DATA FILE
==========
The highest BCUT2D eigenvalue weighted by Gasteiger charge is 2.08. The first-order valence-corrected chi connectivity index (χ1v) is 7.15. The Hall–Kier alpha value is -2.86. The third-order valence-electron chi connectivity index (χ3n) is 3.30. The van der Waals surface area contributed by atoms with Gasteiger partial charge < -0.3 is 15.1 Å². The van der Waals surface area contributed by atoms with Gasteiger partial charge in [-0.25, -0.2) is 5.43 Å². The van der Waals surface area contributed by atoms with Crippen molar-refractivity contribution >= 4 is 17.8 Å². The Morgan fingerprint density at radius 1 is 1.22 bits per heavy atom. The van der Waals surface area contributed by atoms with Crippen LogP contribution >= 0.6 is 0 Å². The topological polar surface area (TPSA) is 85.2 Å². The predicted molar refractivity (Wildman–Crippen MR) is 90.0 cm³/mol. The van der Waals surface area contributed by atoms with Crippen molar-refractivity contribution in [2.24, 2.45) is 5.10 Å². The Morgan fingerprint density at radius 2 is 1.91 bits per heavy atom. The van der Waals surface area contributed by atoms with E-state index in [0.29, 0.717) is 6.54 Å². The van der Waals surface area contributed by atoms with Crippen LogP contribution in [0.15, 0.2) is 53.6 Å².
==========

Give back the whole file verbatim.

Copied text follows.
The highest BCUT2D eigenvalue weighted by Gasteiger charge is 2.08. The first-order valence-corrected chi connectivity index (χ1v) is 7.15. The Hall–Kier alpha value is -2.86. The third-order valence-electron chi connectivity index (χ3n) is 3.30. The van der Waals surface area contributed by atoms with Gasteiger partial charge < -0.3 is 15.1 Å². The van der Waals surface area contributed by atoms with Gasteiger partial charge in [-0.25, -0.2) is 5.43 Å². The van der Waals surface area contributed by atoms with Crippen molar-refractivity contribution >= 4 is 17.8 Å². The Morgan fingerprint density at radius 1 is 1.22 bits per heavy atom. The van der Waals surface area contributed by atoms with Crippen LogP contribution >= 0.6 is 0 Å². The topological polar surface area (TPSA) is 85.2 Å². The predicted molar refractivity (Wildman–Crippen MR) is 90.0 cm³/mol. The van der Waals surface area contributed by atoms with Crippen molar-refractivity contribution in [2.24, 2.45) is 5.10 Å². The Morgan fingerprint density at radius 2 is 1.91 bits per heavy atom. The van der Waals surface area contributed by atoms with E-state index in [0.29, 0.717) is 6.54 Å². The van der Waals surface area contributed by atoms with Crippen LogP contribution in [0.15, 0.2) is 53.6 Å².